Summary: Ace reporter Stew Smith is assigned to cover a breach of promise suit being filed by chorus girl Gloria Golden against Michael Schuyler, member of the wealthy, socially prominent Schuyler family. Stew tricks Mrs. Schuyler into admitting Gloria was paid off, although Michael's letters to her have not yet been recovered. Michael's beautiful sister Ann then tries to charm Stew, but he nevertheless uses their telephone to call in the story to Conroy, his editor. That night Stew discusses the case with his best pal, fellow reporter Gallagher, who is secretly in love with Stew even though he treats her like one of the guys. The next day, Stew goes to see Ann, to whom he gives Michael's letters, which he stole from Gloria while he was interviewing her. Ann apologizes for her rudeness, and they begin seeing each other. A month later, Stew and Ann elope, prompting Conroy to rib Stew about being "Mr. Schuyler." The Schuyler family is furious about the marriage, but Ann assures them she will quickly tame Stew. When Stew arrives, the newlyweds discuss where they will live, and Stew reluctantly agrees to move into the mansion upon Ann's insistence. Later, at a party for the Spanish ambassador, Stew is bored with the stuffed shirts until he sees Gallagher, who is filling in for the newspaper's society editor. Stew and Gallagher's reunion is interrupted by rival reporter Bingy Baker, who offers Stew a job writing a column for Bingy's paper, on the condition that he sign it "by Ann Schuyler's husband." Bingy adds insult to injury by calling Stew a "Cinderella Man," and is rewarded with a punch in the nose. The next day, the incident is on the front page of Bingy's newspaper, much to the dismay of Mrs. Schuyler. As time passes, Stew wearies of the party life, and Ann wearies of him. One night, after waiting impatiently for Stew to get ready for the mayor's reception, Ann goes to get him, but leaves without him when Stew tells her he can no longer tolerate her friends. After a few hours, Stew becomes bored and asks Gallagher for help with the play he is writing. She asks her friend Hank to chaperone, and he brings the whole gang to the Schuyler mansion. While the party reaches uproarious levels downstairs, Stew and Gallagher work on the play, which she tells him to write from his own experience. When Ann returns, she orders Stew to throw everyone out of her house immediately, but Stew can take no more and packs his bags to leave with Gallagher. Later, at Stew's apartment, he and Gallagher are working on the play when Dexter Grayson, the Schuylers' lawyer, arrives to offer him a financial settlement for the divorce. Stew wants no part of the Schuyler fortune and punches Grayson, then writes the incident into his play. Gallagher asks about the play's ending, and Stew tells her that his character will not return to his wife but will instead marry the character Gallagher suggested, because he has been in love with her all along without knowing it.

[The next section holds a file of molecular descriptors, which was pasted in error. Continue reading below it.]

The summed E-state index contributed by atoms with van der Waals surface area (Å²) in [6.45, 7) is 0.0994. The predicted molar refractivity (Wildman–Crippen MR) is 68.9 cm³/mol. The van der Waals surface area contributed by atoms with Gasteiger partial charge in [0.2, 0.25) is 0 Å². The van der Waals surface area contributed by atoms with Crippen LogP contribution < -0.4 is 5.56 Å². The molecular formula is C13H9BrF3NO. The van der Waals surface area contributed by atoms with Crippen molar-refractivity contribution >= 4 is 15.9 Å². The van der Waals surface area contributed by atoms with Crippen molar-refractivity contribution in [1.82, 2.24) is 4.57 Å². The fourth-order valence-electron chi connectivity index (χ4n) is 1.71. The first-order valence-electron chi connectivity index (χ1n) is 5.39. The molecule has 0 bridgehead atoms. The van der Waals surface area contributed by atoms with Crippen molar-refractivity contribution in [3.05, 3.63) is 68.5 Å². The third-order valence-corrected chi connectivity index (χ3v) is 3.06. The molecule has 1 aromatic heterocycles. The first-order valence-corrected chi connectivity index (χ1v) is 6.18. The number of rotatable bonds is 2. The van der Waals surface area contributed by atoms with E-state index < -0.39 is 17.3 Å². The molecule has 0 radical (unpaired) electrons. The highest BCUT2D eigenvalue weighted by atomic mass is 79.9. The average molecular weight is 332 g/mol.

Production Company: Columbia Pictures Corp.